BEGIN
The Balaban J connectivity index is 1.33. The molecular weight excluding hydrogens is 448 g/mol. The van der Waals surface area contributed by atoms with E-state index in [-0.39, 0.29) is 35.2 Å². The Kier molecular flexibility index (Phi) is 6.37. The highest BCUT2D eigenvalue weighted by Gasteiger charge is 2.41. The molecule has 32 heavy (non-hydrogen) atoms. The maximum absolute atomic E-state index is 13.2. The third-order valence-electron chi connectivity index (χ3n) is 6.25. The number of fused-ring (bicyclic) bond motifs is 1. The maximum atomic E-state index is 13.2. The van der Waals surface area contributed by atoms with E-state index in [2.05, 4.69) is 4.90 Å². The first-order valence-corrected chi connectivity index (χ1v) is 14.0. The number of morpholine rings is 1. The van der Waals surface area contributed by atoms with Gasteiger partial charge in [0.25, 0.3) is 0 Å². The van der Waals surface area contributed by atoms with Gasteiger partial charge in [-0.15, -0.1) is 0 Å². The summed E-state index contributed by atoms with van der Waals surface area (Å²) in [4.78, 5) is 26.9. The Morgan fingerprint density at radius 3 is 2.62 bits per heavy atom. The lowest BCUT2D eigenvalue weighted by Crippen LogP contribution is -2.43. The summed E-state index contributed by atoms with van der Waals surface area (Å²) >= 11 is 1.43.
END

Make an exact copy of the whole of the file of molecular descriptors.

The Balaban J connectivity index is 1.33. The molecular weight excluding hydrogens is 448 g/mol. The van der Waals surface area contributed by atoms with E-state index in [-0.39, 0.29) is 35.2 Å². The Kier molecular flexibility index (Phi) is 6.37. The highest BCUT2D eigenvalue weighted by Gasteiger charge is 2.41. The molecule has 32 heavy (non-hydrogen) atoms. The maximum absolute atomic E-state index is 13.2. The third-order valence-electron chi connectivity index (χ3n) is 6.25. The number of fused-ring (bicyclic) bond motifs is 1. The maximum atomic E-state index is 13.2. The van der Waals surface area contributed by atoms with E-state index in [2.05, 4.69) is 4.90 Å². The first-order valence-corrected chi connectivity index (χ1v) is 14.0. The number of morpholine rings is 1. The van der Waals surface area contributed by atoms with Gasteiger partial charge in [0.25, 0.3) is 0 Å². The van der Waals surface area contributed by atoms with Gasteiger partial charge in [-0.15, -0.1) is 0 Å². The summed E-state index contributed by atoms with van der Waals surface area (Å²) in [4.78, 5) is 26.9. The Morgan fingerprint density at radius 3 is 2.62 bits per heavy atom. The lowest BCUT2D eigenvalue weighted by Crippen LogP contribution is -2.43. The summed E-state index contributed by atoms with van der Waals surface area (Å²) >= 11 is 1.43.